Thank you for you kind words. I am happy to know too that others are having good experiences with their PD.
We got reports of the last lab work to day and the PD is doing just what it is supposed to. It does seem a lifetime ago when we walked into that clinic for training. I even told our PD nurse that I didn’t want to to come live with us anymore. We could handle things ourselves. (I am aware that there will be bumps ahead but together we can handle them.)
One thing for sure I don’t want to ever smell gold liquid soap again. We had to wash our hands with this soap during our training and I want to get ill when I smell it now.
A great day here in southeast Alabama. Thank goodness for PD.
Good to read about your positive feelings about PD. I would like to tell you our experience
My husband has been on PD 3 years, went onto the cycler last April. It has been really good for him. He was never a really good sleeper, so he still doesn’t sleep as well as I do with the alarm bells that ring from time to time, but he manages.
We live in Australia and last January we went to Singapore to visit our son who lives there.
I could not believe how smoothly everything went. Fresenuis were marvelous, ordered a machine and solutions etc to be delivered to the Singapore address from the Singapore branch - they were there in time for us to arrive and in perfect working order.
The Doctors, renal specialist and GP, provided us with letters of my husband’s condition in case of emergency and to show going through customs. We had no problems at all.
We live in rural NSW Australia and had to stay overnight in Sydney, PD solution was delivered for manual exchanges to our hotel where we stayed on the way over and on our return. It did take a lot of organisation, but we planned well in advance and I am really pleased it worked out so well. I would feel very confident to travel overseas again.
We are not young, my husband is nearly 72, but in reasonable health except for his kidney failure.
Elaine I am so glad you took the time to share your experience. After reading posts on several forums and seeing all the problems and very few positive things I felt it would be good to share our experiences. It is wonderful that you can travel with good planning and enjoy yourself.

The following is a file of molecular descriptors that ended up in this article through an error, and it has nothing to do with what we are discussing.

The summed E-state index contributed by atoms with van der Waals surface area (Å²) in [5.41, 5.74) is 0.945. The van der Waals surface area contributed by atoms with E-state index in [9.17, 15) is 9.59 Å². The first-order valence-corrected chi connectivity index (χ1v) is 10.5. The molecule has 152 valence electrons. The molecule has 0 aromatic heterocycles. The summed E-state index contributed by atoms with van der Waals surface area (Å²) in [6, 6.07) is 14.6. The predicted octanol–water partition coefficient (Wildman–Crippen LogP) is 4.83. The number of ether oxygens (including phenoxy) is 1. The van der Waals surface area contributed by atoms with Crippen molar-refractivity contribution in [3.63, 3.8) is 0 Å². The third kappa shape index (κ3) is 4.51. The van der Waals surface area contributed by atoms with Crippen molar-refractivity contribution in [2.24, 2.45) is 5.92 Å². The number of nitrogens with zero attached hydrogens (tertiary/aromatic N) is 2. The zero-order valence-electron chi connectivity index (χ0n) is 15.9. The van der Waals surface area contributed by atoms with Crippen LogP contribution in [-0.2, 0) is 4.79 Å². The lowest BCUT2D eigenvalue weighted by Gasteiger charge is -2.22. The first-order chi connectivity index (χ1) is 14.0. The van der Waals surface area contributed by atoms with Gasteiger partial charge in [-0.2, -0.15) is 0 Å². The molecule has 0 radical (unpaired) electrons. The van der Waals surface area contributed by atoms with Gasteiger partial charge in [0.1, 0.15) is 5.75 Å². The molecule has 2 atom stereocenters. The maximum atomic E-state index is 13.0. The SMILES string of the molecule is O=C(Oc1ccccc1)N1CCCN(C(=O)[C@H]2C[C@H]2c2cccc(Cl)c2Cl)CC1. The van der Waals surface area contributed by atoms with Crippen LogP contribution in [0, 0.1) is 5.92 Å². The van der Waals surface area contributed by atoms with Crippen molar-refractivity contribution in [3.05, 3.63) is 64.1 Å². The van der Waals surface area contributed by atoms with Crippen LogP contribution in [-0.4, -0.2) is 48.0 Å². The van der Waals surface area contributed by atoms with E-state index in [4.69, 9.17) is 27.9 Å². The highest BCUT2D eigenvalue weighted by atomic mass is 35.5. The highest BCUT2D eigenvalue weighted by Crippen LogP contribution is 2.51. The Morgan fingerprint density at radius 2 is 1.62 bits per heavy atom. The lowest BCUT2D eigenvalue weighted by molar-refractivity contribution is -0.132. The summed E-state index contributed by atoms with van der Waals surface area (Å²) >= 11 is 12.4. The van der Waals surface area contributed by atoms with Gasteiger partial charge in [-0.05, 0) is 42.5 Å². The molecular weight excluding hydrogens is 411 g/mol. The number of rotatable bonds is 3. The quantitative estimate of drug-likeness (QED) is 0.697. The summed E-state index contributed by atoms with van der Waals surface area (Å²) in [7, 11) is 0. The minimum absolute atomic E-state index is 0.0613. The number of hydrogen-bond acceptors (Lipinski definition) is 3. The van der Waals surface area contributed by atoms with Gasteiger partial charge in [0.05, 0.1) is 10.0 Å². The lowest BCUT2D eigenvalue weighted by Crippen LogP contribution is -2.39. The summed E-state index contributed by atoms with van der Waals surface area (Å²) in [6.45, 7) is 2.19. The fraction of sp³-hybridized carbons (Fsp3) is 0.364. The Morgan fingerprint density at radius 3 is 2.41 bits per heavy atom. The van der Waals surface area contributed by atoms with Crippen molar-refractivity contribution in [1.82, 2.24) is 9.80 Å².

We thought the bottom had fallen out of our world when we were told that dialysys was in our future. First there was a shunt placed in hubby’s arm for hemo and then in November our doctor suggested PD. We both said no to that at first. Then the nurses and staff talked to us and we decided to give it a try. Thank goodness we did. No leaving home during the week at all hours and getting out in horrible weather.
We do one fill late afternoon and then in 4-6 hours hook up to the cycler for the night. In our own bed, watching our on TV, talking, and thanking God that we were given this choice. I will admitt that we have gotten sorta lazy. We don’t move too fast in the morning right now but as the weather gets better I will have to get up and get my yard work done. Not even 4 weeks and either one of us can handle the cycler. I do want to try the ultra-bags. Doing that afternoon fill that way would really help if we wanted to be away from home and not use the cycler for that filling.
I grow flowers for hummingbirds and butterflies and soon they will be arriving for the season. The hummingbirds have really helped us get throught the past two years. Hubby loves to sit on the back porch and watch them in the afternoon. Digging in the dirt and taking care of everything is my therapy. I would advise anyone living on the eastern side of the US to put up a hummingbird feeder and plant a few flowers that would attract them. These hummingbirds are the Ruby-throated ones. Different ones visit the west coast. You can do this even in an apartment in town. I will post a site that be visited to learn about the hummingbirds. People from all over the US, Canada, and South American visit the site.
Elaine I am afraid that hummingbirds are not native to Australia but I am sure there are other birds just as beautiful and interesting.
I don’t know what snag we will hit but I know that we will be able to handle it together. Right now we are both in good spirits and adjusting.